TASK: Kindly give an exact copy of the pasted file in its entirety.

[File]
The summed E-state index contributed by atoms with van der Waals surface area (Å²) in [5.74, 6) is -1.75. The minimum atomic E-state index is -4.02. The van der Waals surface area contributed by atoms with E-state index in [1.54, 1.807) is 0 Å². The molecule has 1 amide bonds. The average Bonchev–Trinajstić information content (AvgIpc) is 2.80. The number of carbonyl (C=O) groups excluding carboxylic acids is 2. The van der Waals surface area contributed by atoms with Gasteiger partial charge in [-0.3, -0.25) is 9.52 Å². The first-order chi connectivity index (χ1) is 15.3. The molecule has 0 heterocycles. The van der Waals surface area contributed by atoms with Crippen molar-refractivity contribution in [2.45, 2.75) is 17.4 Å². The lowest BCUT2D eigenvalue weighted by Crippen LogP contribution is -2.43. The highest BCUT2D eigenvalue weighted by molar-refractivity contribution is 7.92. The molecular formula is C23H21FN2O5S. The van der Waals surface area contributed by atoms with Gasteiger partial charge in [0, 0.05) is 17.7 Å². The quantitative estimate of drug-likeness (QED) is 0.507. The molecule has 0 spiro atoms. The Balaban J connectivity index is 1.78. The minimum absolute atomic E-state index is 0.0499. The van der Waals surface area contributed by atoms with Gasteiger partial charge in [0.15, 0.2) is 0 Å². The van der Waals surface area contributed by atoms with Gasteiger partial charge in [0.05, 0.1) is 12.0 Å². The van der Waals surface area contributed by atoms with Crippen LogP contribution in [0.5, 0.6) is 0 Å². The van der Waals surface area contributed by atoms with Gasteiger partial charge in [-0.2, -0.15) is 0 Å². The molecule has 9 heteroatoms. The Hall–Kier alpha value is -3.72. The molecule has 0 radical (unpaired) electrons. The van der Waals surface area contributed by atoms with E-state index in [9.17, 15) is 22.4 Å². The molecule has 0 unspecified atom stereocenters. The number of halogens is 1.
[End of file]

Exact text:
The summed E-state index contributed by atoms with van der Waals surface area (Å²) in [5.74, 6) is -1.75. The minimum atomic E-state index is -4.02. The van der Waals surface area contributed by atoms with E-state index in [1.54, 1.807) is 0 Å². The molecule has 1 amide bonds. The average Bonchev–Trinajstić information content (AvgIpc) is 2.80. The number of carbonyl (C=O) groups excluding carboxylic acids is 2. The van der Waals surface area contributed by atoms with Gasteiger partial charge in [-0.3, -0.25) is 9.52 Å². The first-order chi connectivity index (χ1) is 15.3. The molecule has 0 heterocycles. The van der Waals surface area contributed by atoms with Crippen molar-refractivity contribution in [2.45, 2.75) is 17.4 Å². The lowest BCUT2D eigenvalue weighted by Crippen LogP contribution is -2.43. The highest BCUT2D eigenvalue weighted by molar-refractivity contribution is 7.92. The molecular formula is C23H21FN2O5S. The van der Waals surface area contributed by atoms with Gasteiger partial charge in [0, 0.05) is 17.7 Å². The quantitative estimate of drug-likeness (QED) is 0.507. The molecule has 0 spiro atoms. The Balaban J connectivity index is 1.78. The minimum absolute atomic E-state index is 0.0499. The van der Waals surface area contributed by atoms with Gasteiger partial charge in [0.15, 0.2) is 0 Å². The van der Waals surface area contributed by atoms with Gasteiger partial charge in [0.05, 0.1) is 12.0 Å². The van der Waals surface area contributed by atoms with Crippen LogP contribution in [0.5, 0.6) is 0 Å². The van der Waals surface area contributed by atoms with Gasteiger partial charge in [-0.2, -0.15) is 0 Å². The molecule has 9 heteroatoms. The Hall–Kier alpha value is -3.72. The molecule has 0 radical (unpaired) electrons. The van der Waals surface area contributed by atoms with E-state index in [9.17, 15) is 22.4 Å². The molecule has 0 unspecified atom stereocenters. The number of halogens is 1.